NBC is out in front today with two stories. The first is a head to head about web video with Sab Kanaujia, vice president for digital product strategy at NBC Universal and Steven Starr, co-founder and chairman of Revver. The second is a somewhat strange interview with NBC Universal Chief Digital Officer George Kliavkoff.
From the WSJ:
Sab Kanaujia begins: Can independent creators make a living with Web video? I don’t think they can in the short term. Current business models online are not attractive enough to make a living or leave your other day job.
Steven Starr responds: Well, it all depends how you define independent creators. Old school independent creators, used to Hollywood economics, should stay home. But successful independent online creators are seeing CPM and [cost-per-click] returns that can exceed $10,000 per month.
“Will New Site be distributing any content through widgets?
New Site is working through that. It’s certainly their right to do that, and there’s no reason why they wouldn’t want to do that.
NBC Universal and GE Commercial Finance launched a $250 million Peacock Equity Fund in April to invest in media and technology companies that are developing products of relevance to NBC. How does the fund fit with your overall strategy?
This is a way for us to seed digital businesses and to have an equity stake. Most of the time, we take an equity stake, we have an operating relationship as well. So it’s a great way for us to play the field. We’ve announced three investments so far; we’ve made five. We think we’re well on pace to distribute that $250 million over the two- to three-year life span that we expect it to last.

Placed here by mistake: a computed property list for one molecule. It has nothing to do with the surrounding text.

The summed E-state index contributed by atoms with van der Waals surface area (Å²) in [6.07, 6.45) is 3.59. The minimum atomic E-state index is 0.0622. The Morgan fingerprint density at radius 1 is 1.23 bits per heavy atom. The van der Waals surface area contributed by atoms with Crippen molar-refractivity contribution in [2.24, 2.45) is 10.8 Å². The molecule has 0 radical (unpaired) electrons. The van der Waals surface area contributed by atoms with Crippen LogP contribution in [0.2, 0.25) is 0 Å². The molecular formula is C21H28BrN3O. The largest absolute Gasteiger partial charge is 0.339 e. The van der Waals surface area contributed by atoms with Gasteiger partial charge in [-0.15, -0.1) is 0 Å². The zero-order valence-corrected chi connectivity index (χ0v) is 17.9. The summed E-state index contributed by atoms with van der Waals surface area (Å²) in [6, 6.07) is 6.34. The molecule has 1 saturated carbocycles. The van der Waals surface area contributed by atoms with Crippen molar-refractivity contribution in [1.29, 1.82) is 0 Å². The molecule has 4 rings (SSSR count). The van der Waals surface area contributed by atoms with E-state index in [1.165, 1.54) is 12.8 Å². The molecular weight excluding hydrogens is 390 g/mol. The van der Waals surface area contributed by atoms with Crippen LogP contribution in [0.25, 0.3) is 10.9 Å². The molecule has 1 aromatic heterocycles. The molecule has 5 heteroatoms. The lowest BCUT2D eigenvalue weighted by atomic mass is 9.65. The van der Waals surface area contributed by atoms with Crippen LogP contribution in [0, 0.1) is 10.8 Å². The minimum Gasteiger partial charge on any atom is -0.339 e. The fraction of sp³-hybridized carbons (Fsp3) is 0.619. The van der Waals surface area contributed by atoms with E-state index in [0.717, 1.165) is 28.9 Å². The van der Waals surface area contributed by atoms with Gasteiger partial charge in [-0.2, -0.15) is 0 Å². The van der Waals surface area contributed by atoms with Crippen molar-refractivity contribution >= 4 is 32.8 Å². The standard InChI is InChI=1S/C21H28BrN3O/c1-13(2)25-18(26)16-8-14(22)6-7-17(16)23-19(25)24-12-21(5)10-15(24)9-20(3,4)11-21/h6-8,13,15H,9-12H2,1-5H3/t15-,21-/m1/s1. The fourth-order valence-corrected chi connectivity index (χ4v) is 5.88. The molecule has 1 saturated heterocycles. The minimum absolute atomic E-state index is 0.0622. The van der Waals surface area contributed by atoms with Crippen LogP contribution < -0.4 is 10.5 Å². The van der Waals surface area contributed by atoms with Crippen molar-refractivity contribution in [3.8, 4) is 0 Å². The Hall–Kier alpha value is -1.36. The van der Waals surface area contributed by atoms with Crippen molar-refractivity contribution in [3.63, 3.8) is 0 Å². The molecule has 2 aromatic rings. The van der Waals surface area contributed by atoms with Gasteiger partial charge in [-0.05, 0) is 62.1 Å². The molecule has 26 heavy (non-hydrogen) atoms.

In January, NBC signed up with Qualcomm’s MediaFlo platform to provide two channels of programming. Mobile video doesn’t seem to drawing much in the way of traffic yet. What has to happen for that to change?
I generally think that underlying that is a larger issue with the way video content is distributed on cellphones in the United States. Today, it’s a broken business model. If you look across most of the platforms on which premium content owners distribute their content, on almost every platform, the total gross dollars for the consumption of that content is shared in a way where the content owners, on the aggregate, get more than 50% of the gross dollars.
In this country, if you look at the gross revenue of content distribution on mobile phones, 9% of the gross revenue goes to content owners, 70% stays with the carriers and 21% goes to content aggregators and other middlemen. We think over time that that’ll get fixed. I believe the carriers are like us, long-term greedy, not short-term greedy. There are two ways to get that fixed: either we do that in partnership with the carriers or we figure out ways to go around the carriers. We’d much prefer to do it in partnership with the carriers.”